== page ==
Specifically, it looks for retailer-owned shopper data (household-level loyalty-card data) from multiple retailers. It also looks for other third-party-owned data that provide a detailed view of shopping habits.

 

On average, promotions use cases alone to help support 50 to 60 per cent of the data assets needed for subsequent commercial and operational use cases.

 

This is to operationalise a capability in targeting promotions to specific shopper segments. Driving impact on metrics such as household penetration requires an ETL protocol to receive data from outside sources, a cloud-based data lake to hold and link different data sources, and application programming interfaces (APIs) to retrieve structured and unstructured data for insight generation.

 

Armed with these multiple data sources, the CPG company then used an extract-transfer-load (ETL) system to migrate all the data to a single data repository that can hold large volumes of data in their formats—with a corresponding analytics platform that could derive useful insights from them.

 

 

Step 3: Use fit-for-purpose analytics techniques to generate insights in trade promotions

 

Using all the relevant data and a corresponding analytics platform to find insights, the CPG manufacturer; had analysts set an information pool of advanced analytics to segment shoppers with similar behaviours and preferences.

 

For example, they segmented those who were regular shoppers in their categories versus those who weren’t. This enabled the company to understand the impact of different trade promotions on each shopper segment. It also determined the actions that could have an impact on each. The company ran experiments to estimate the impact of different trade-promotion tactics; this included household penetration, sales, and other relevant metrics, such as volume and profit.

 

The results challenged beliefs on how to most effectively promote the company’s categories. Like for instance, it questioned promotions that made greater-volume purchases more attractive, such as buy one, get one free. However, it did not attract enough infrequent shoppers in a category to participate more often.

 

But it did indicate that promotions focused on smaller package sizes in regions where its brand is not the leader. It attracted shoppers who were not loyal to any manufacturer. Hence, it did a better job enticing infrequent shoppers to enter the category. More importantly, the increase in household penetration among infrequent shoppers generated enough revenue. It paid for the cost of the promotion.

 

Step 4: Translate insights into actions

 

With these insights, the company created a set of guiding principles for the design of retailer-specific promotions. This would enable impact tracking of promotions on household penetration. As a result, they made promotions that have proven positive for growing household penetration.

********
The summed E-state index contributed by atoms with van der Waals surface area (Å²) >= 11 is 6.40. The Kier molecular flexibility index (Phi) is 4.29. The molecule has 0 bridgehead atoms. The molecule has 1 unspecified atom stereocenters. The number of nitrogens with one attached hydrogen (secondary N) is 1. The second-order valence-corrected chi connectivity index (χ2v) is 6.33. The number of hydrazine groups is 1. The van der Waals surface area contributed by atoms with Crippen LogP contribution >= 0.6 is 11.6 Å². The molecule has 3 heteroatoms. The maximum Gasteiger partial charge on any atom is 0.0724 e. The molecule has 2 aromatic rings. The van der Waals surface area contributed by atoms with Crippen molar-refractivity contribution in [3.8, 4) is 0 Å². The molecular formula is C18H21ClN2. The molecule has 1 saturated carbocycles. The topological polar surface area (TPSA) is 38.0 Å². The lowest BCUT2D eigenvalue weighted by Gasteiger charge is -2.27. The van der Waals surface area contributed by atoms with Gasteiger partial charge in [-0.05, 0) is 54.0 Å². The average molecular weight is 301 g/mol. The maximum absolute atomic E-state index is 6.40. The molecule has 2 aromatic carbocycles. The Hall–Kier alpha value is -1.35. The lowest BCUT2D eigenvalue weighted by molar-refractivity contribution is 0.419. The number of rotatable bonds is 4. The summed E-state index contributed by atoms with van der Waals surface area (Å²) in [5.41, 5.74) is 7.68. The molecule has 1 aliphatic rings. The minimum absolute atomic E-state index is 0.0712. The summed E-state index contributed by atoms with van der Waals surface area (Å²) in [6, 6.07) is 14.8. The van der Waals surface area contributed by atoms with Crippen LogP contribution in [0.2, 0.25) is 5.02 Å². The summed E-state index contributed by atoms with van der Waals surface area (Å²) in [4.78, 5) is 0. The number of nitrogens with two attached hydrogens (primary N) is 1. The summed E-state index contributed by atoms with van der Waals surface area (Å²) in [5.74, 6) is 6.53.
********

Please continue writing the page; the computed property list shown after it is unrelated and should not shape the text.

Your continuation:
In addition, it was able to sort out household penetration with other important goals. This includes goals such as driving sales growth and maintaining profitability levels. These guiding principles were first tested and back-up the insights in a series of pilots with select retailers.

 

Once it became viable, the guiding principles were then applied across a broad base of retail customers for the next promotion.

 

 

Step 5: Drive execution and performance management in trade promotions

 

More often than not, driving execution fully is the most difficult part of capturing the full value potential of analytics.

 

To solve this problem, the company made a process to minimise complex and workflow changes. Like for instance, they instilled guidelines for promotion calendars, a program to actively manage compliance and effectiveness. That also involved relevant functions (sales, for example). The pricing team will also work with a revenue-growth-management centre of excellence in order to develop a rulebook to select key-account teams. This updated the incentives for teams to use analytics in developing promotions and publish early success stories.

 

Implications

 

In building up and effectively using data infrastructure to optimise promotions, it required CPGs to develop a unique set of new skills and capabilities.

 

Since many of the best candidates are in industries other than CPG— for example, engineering – HR teams will need to find talent in different but related fields. HR teams should invest more to land initial hires.

 

Creative partnerships or alliances with other organisations can augment the capability gap. As a result, CPGs will need to not only protect their competitive advantage—proprietary data, for example—but also manage security issues.

 

Conclusions

 

No matter how successful they recruit, they will also need to train their own people to source, manage, and use data.

 

CPG companies need to acquire more data and establish an infrastructure that includes analytics capabilities to derive insights. This means creating a structure should translate the insights into actions. Additionally, CPG companies also need performance management to drive continuous improvement and sustained impact.

 

With the slowing down of the traditional channels in promoting; their products, CPG companies are turning more to advanced analytics to find the right strategy. This is to entice consumers to buy their products. This method can accurately segment the consumer group which categories they are likely to purchase.